Probiotics. Everyone knows that they help with good bacteria in the gut right? Most people I speak to currently are or have been on probiotics at one stage on their health journey. But how much of the good bacteria that we consume actually stick around and make our intestines their home?
Probiotics are undoubtedly beneficial in most instances but to get the real benefits from probiotics,we want to be sure they are actually adhering to the bowel wall, not just hitching a ride on the poop train only to be expelled with the next bowel motion.
I see many stool tests come back showing that the patient has low or NIL good bacteria despite sometimes years of probiotic supplementation. I am not saying that the probiotics didn’t help whilst ‘in transit’ but the idea is for them to stick around for a while.
Whether good bacteria stay in your gut or are pooped out depends upon how well your bowel does its housekeeping. If the bowel walls are relatively clean from old faeces and mucous, you will attract the good bacteria and they can proliferate in their correct balance.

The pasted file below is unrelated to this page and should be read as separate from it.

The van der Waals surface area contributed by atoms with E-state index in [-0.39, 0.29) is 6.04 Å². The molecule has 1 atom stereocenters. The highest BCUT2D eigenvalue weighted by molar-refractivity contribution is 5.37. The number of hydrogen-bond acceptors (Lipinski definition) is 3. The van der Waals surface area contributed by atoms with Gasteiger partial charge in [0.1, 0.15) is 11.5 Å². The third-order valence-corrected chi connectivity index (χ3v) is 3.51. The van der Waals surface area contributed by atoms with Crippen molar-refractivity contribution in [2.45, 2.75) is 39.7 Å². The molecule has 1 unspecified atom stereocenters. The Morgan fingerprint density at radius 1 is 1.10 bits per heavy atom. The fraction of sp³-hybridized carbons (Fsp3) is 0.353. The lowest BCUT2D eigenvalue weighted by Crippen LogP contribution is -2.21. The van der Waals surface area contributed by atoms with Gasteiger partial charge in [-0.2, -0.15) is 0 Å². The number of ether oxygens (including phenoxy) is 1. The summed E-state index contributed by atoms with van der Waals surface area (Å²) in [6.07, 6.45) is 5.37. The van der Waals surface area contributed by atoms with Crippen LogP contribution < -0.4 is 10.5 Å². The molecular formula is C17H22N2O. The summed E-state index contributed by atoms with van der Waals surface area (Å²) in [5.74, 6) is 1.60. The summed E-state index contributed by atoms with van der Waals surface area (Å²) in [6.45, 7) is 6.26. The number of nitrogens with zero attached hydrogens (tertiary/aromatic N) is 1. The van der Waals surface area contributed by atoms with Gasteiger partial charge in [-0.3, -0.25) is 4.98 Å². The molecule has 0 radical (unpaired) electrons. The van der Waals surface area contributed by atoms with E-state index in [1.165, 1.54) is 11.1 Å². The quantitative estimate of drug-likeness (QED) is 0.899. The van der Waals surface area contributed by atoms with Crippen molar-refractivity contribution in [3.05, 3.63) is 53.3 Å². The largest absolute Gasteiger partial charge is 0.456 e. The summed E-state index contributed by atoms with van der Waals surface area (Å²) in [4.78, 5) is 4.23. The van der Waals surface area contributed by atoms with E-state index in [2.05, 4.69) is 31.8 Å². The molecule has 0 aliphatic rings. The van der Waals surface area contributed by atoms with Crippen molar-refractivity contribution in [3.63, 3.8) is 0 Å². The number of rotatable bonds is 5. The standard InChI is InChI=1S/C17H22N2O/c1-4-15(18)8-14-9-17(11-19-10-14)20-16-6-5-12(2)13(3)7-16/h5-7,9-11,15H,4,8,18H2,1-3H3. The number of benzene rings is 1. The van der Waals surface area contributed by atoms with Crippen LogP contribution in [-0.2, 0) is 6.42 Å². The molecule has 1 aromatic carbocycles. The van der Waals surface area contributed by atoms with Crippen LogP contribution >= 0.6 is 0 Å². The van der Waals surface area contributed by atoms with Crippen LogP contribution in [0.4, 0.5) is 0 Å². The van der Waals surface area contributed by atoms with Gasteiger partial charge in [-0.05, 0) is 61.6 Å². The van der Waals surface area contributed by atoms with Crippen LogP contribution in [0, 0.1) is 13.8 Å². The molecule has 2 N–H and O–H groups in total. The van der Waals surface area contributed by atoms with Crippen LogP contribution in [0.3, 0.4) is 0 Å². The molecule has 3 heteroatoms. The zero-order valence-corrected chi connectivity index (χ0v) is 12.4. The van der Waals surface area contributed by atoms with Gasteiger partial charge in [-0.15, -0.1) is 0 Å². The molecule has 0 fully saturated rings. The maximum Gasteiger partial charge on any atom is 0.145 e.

If housekeeping is only partially done then the bad bacteria (or as we refer to them, ‘the squatters’ ) come along and thrive in the chaos of an unclean bowel .
Squatters can be broadened to include other opportunistic organisms such as parasites, yeasts and mycotoxins – basically any unwelcome guests that take up residence in our gut.
Most stool results I see reveal a combination of undesirable squatters that will slowly erode the health of the host and prevent the adhesion of good probiotics unless otherwise treated.
If you feel that all your probiotics and fermented foods aren’t giving you the results you expected, then perhaps it is time to do a little housekeeping and create the environment that the ‘goodies’ will thrive in.
Yours in health,
Natasha Martin, ND